Nov 05, 2011 rated it it was amazing  ·  review of another edition
This is going to be a tough review to write.

I can tell you how The Map of Time by Felix J. Palma begins. I could possibly even tell you what the Map of Time is. But most everything else I would want to tell you, I can’t tell you. It would spoil something. And this is the sort of book where you really don’t want the plot twists spoiled.

First thing I loved about this novel: the Narrator. This is not just any omniscient narrator — this one has a charming voice and a lovely way to tell a story.

Paul Pessolano
Aug 10, 2011 rated it really liked it  ·  review of another edition
The Map of Time” by Felix J. Palma, published by Atria Books.

Category – Sci/Fi/Fantasy

In Victorian England one could go to Murray’s Time Travel and be transported to the year 2000. They could witness the climatic conclusion of a fight for world domination between Solomon, the King of the Automatons, and Captain Derek Shackleton, the last hope for the human race.

The story begins with Andrew Harrington, from a well to do family, contemplating taking his life because his new found love, a prostitut
My husband bought this book but gave up on it pretty quickly. He told me it got too "sci fi". Which is funny because it is very, very obvious that the subject of time travel will come up at some point. But after reading it I could pinpoint exactly where the book lost him (even before I stumbled upon the bookmark he had left in it). In my opinion, the jacket summary is a bit misleading as it doesn't get to the real meat of the book until the last third. This last part is the best part, yet you ne ...more
Alesha Hubbell
I won this book as a Goodreads First Read. And I really enjoyed it. It was not what I expected, but I can't tell too much in what ways because it'll give too much away. The three parts are very different and mostly very seperate stories, yet they go together in a perfect way. One of the characters who ties the stories together is the author H. G. Wells. This inclusion seemed an odd choice to me until the character appeared in the novel and then it seemed perfect. He easily was my favorite charct ...more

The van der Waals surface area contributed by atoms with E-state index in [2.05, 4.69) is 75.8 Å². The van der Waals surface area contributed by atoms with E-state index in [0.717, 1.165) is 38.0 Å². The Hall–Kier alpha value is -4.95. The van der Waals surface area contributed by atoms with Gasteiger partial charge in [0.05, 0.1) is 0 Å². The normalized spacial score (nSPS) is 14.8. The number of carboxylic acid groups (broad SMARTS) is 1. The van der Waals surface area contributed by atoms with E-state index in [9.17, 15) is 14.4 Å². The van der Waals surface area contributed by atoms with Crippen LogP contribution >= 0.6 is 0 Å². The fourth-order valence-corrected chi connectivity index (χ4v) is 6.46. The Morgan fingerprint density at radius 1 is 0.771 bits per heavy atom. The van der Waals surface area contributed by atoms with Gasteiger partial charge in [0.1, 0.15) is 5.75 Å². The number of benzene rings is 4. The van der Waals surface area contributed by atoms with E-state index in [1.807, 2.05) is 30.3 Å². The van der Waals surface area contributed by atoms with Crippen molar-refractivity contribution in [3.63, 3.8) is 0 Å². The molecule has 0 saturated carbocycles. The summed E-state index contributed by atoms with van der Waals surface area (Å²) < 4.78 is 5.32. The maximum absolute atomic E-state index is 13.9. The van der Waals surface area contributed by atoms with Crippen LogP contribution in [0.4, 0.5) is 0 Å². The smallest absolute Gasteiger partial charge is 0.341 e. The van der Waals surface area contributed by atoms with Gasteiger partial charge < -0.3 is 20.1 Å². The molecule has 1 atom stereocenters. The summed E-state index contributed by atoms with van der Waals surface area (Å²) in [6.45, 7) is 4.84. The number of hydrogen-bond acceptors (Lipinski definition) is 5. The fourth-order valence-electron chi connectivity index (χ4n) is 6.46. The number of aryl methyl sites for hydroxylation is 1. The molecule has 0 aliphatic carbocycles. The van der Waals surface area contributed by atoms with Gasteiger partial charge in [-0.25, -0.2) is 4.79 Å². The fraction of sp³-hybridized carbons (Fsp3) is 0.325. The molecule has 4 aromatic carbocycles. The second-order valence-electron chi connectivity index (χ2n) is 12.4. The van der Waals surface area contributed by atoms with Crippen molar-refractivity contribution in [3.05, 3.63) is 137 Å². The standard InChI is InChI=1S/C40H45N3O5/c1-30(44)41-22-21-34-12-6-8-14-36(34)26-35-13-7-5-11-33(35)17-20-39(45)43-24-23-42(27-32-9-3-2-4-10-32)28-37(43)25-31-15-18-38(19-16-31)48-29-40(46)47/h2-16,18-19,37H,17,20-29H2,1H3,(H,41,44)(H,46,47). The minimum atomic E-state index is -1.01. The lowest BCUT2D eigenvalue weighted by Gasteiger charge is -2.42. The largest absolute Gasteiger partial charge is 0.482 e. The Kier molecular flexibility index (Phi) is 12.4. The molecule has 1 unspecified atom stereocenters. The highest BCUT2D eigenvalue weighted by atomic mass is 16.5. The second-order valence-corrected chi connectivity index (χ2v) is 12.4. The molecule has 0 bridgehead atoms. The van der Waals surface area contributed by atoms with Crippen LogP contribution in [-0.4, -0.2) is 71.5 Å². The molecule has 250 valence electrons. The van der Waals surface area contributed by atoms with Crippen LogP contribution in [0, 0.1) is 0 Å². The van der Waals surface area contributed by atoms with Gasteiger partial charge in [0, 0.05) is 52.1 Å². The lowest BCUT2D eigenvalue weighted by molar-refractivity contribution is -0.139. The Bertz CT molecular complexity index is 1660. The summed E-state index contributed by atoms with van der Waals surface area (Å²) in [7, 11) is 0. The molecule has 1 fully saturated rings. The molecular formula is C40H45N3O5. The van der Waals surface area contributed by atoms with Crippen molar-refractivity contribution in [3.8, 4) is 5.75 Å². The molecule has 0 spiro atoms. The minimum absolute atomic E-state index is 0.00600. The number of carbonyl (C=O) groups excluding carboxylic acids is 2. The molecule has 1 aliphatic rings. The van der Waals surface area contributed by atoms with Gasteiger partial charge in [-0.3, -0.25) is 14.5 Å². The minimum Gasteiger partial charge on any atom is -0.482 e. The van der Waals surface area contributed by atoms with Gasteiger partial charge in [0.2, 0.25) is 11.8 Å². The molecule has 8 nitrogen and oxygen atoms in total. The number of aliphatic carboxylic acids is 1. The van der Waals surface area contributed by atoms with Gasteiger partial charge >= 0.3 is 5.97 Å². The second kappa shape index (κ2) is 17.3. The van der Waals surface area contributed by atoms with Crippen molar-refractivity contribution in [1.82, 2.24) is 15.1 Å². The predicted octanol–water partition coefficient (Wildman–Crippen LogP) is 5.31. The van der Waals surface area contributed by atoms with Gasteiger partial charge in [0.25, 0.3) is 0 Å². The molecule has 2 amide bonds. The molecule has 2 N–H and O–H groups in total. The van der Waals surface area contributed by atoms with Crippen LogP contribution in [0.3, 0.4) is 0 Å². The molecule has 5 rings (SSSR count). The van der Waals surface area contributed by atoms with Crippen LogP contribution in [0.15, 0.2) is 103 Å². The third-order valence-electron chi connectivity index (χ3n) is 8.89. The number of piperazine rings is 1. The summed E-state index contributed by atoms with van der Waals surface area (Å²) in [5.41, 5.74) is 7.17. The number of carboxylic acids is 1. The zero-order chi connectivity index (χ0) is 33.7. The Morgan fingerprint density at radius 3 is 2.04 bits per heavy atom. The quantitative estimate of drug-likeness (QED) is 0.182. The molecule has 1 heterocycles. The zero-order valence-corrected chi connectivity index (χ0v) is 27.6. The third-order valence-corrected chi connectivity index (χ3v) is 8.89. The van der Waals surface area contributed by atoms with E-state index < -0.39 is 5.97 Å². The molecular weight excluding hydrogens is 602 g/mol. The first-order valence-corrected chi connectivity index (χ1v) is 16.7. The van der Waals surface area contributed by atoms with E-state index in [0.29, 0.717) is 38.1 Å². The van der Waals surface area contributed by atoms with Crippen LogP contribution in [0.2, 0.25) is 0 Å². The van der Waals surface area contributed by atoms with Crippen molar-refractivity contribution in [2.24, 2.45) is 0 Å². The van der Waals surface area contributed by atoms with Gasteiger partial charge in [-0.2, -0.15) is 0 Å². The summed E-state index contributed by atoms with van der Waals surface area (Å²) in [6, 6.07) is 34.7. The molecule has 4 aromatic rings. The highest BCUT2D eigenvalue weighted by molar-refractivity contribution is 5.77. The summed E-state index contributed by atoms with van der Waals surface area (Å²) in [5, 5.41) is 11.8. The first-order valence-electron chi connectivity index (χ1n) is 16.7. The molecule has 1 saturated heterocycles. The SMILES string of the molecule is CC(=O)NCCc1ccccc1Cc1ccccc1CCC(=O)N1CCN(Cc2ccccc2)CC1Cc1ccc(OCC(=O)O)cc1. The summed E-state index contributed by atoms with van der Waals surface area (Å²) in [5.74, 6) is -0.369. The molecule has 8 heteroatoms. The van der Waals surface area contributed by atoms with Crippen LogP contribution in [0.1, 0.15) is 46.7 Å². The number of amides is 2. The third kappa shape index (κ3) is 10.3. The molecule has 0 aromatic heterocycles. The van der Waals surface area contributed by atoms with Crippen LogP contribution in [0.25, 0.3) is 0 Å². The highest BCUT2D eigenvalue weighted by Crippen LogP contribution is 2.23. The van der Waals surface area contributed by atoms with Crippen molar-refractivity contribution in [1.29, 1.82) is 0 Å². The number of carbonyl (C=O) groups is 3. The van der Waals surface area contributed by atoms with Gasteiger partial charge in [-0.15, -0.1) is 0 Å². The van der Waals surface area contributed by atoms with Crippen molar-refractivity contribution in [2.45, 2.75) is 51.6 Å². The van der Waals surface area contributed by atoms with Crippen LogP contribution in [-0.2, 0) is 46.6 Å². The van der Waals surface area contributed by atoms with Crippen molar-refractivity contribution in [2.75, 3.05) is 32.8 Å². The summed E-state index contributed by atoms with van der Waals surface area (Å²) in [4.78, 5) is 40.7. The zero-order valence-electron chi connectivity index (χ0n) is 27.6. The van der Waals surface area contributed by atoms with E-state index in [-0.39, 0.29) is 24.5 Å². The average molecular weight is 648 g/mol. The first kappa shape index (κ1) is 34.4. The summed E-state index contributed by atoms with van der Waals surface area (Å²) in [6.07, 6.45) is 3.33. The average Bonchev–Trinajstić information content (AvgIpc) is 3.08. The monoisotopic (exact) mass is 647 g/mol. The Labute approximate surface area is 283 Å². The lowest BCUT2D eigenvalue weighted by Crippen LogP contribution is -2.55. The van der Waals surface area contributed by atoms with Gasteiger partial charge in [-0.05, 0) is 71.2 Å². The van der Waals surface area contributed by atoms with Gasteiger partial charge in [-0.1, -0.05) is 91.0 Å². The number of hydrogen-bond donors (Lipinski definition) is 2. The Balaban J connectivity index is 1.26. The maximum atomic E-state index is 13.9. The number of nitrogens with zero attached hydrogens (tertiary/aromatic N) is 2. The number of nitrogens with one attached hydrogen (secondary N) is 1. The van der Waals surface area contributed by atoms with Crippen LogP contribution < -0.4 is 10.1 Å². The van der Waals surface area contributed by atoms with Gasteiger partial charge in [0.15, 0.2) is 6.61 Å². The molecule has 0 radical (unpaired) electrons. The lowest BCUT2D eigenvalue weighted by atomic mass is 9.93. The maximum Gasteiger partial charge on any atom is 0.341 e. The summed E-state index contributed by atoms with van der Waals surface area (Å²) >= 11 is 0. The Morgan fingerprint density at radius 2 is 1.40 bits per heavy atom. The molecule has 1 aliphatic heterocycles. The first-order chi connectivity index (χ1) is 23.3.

Jun 19, 2011 marked it as to-read  ·  review of another edition
Shelves: tbr-pile
DNF for only one reason: I couldn't keep dealing with the meandering plot. Everything else was fantastic. The writing was great, a beautiful translation (I've read some limp translations in my time). The voice sucked me right in as engaging and I couldn't wait to keep reading. The premise itself had me hooked and I wanted to know where it all went and ultimately ended up.

But damn it all if I had to deal with another multi-chapter aside that served as filler while the characters traveled or thoug
Dec 06, 2012 rated it it was ok  ·  review of another edition
I kept wondering what the author was thinking, doing and smoking when he wrote this. It is the most bizarre book I've read in a while. I think I kept reading because I couldn't believe it was so - so - odd. It's like 3 books put together, none of which make much sense. In the first part a guy wants to go back in time and stop Jack the Ripper from killing the woman he loves. The middle of the book deals with a guy who works for the company that provides Victorians with the touristy opportunity to ...more
So much exposition. 700 pages of telling me what's going on. A couple of the ideas did interest me, but they were couched is so much prose and bad writing, they lost any power they might have had.

And to top it off, REALLY bad views towards women.
ᴥ Irena ᴥ
2.5 (for now)